This article is part of a series on the future of legal tech. It’s reflections and beliefs revolving the current dilemmas and crossroads in the legal business - mostly regarding the choices made in the digital spectre, choices which very well may determine whether legal firms will perish or prevail.
Is it really worth the investment?
If you have read our first article, you know that we already established that automation in law firms is inevitable. Automation provides an exciting opportunity for optimizing the gathering and organizing of information. Unfortunately, it appears that this leaves law firms in a severe dilemma as well. If a firm implements automation in the services, they provide, it is a general belief that it will eventually impact the amount of billable working hours. And to make things worse, this happens at the same time the company just spent a noticeable amount of money investing in the very same solutions providing automation. Work processes would be leaner, but to many, it seems like an apparent lose-lose situation.
There is no doubt that automation must be a strategic choice. Implementing it would allow a law firm to lower expenses, provide a better product or service while obtaining a competitive advantage. For apparent reasons executives at law firms often see such implementations naturally leading to lower revenue, which will then require the company to cut down on staff, leading to a slimmer organisation. And is it then worth it? - They wonder. But it doesn’t have to be so if you ask Søren Nielsen, co-founder of Whyyy: “If you optimize work processes by implementing automation, it will lead to doing work faster at a higher quality. Such investments will unquestionably open for even more business which would instead increase revenue”.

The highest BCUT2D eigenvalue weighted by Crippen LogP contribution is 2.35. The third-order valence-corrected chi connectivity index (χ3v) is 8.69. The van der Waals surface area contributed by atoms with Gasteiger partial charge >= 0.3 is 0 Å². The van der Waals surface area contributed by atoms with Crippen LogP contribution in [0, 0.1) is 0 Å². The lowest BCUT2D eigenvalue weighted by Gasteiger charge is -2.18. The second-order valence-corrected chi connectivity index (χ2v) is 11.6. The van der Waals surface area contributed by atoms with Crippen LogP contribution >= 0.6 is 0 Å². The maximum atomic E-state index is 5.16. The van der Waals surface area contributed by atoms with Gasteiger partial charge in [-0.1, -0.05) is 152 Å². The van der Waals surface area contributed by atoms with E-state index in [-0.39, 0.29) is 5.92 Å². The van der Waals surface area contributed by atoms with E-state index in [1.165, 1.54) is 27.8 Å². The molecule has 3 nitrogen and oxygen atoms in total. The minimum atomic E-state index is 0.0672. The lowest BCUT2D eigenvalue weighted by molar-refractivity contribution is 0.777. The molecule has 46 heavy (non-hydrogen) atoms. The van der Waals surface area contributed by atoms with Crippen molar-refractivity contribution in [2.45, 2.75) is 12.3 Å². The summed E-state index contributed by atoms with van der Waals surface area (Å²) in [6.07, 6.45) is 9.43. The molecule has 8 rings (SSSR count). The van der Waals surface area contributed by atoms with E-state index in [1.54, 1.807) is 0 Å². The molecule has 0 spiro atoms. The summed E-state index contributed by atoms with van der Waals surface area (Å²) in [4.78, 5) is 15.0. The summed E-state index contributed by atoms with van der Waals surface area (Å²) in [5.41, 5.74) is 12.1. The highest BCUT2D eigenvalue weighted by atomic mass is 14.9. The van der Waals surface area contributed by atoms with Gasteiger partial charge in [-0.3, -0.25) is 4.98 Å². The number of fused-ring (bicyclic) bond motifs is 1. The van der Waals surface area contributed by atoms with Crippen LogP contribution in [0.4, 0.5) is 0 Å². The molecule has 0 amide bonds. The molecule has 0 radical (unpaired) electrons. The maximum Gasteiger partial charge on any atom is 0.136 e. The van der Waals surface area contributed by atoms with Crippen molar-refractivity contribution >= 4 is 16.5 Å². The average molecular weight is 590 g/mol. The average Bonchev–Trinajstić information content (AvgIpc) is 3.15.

Better services shouldn't be cheaper
When investing in automation, the superior goal remains to obtain a leading market position. The decisive factor of success will be whether the firm will manage to pull in new clients. But with an extensive proactive effort, why should this not be possible? According to Søren Nielsen, the reasoning is clear: “Why would clients want to continue buying services at a competitor company, providing a more mediocre service, when much better options exist? And better and faster service shouldn’t necessarily be cheaper,” he says.
We are living in a time where consumer awareness is only increasing. Clients are asking questions about what they are paying for - even in dependable areas such as legal advice. Should an economic recession enter, everyone is even going to increase their effort in finding ways to cut costs or spent money more wisely - also in terms of expenses to law firms. These are not pioneering ideas of our own. In 2016 Deloitte took a thorough anticipatory look at the legal industry in the UK. “We believe that the most successful law firms will be those that are agile enough to flex resources in order to meet client needs at an efficient price”, they concluded.